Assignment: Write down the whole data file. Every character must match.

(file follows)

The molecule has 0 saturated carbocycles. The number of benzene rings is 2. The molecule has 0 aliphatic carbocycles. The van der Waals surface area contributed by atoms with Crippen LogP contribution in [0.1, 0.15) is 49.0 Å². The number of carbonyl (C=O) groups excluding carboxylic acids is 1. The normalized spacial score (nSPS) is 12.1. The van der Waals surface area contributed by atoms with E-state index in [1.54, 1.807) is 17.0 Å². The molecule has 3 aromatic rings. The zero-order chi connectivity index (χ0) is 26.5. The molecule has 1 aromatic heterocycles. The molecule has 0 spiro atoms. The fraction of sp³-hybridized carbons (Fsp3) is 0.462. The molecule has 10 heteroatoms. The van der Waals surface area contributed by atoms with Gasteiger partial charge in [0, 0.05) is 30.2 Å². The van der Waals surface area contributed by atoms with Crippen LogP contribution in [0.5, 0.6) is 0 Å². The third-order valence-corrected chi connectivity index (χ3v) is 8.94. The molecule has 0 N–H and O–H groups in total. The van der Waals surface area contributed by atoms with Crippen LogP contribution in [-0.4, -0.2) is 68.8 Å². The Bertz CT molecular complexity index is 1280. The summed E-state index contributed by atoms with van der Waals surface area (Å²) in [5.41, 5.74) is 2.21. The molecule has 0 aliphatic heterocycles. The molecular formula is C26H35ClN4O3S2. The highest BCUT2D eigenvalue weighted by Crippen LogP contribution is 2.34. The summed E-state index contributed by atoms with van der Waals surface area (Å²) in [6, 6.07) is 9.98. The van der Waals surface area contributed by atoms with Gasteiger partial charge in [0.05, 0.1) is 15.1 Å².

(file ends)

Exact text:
The molecule has 0 saturated carbocycles. The number of benzene rings is 2. The molecule has 0 aliphatic carbocycles. The van der Waals surface area contributed by atoms with Crippen LogP contribution in [0.1, 0.15) is 49.0 Å². The number of carbonyl (C=O) groups excluding carboxylic acids is 1. The normalized spacial score (nSPS) is 12.1. The van der Waals surface area contributed by atoms with E-state index in [1.54, 1.807) is 17.0 Å². The molecule has 3 aromatic rings. The zero-order chi connectivity index (χ0) is 26.5. The molecule has 1 aromatic heterocycles. The molecule has 0 spiro atoms. The fraction of sp³-hybridized carbons (Fsp3) is 0.462. The molecule has 10 heteroatoms. The van der Waals surface area contributed by atoms with Gasteiger partial charge in [0, 0.05) is 30.2 Å². The van der Waals surface area contributed by atoms with Crippen LogP contribution in [0.5, 0.6) is 0 Å². The third-order valence-corrected chi connectivity index (χ3v) is 8.94. The molecule has 0 N–H and O–H groups in total. The van der Waals surface area contributed by atoms with Crippen LogP contribution in [-0.4, -0.2) is 68.8 Å². The Bertz CT molecular complexity index is 1280. The summed E-state index contributed by atoms with van der Waals surface area (Å²) in [5.41, 5.74) is 2.21. The molecule has 0 aliphatic heterocycles. The molecular formula is C26H35ClN4O3S2. The highest BCUT2D eigenvalue weighted by Crippen LogP contribution is 2.34. The summed E-state index contributed by atoms with van der Waals surface area (Å²) in [6, 6.07) is 9.98. The van der Waals surface area contributed by atoms with Gasteiger partial charge in [0.05, 0.1) is 15.1 Å².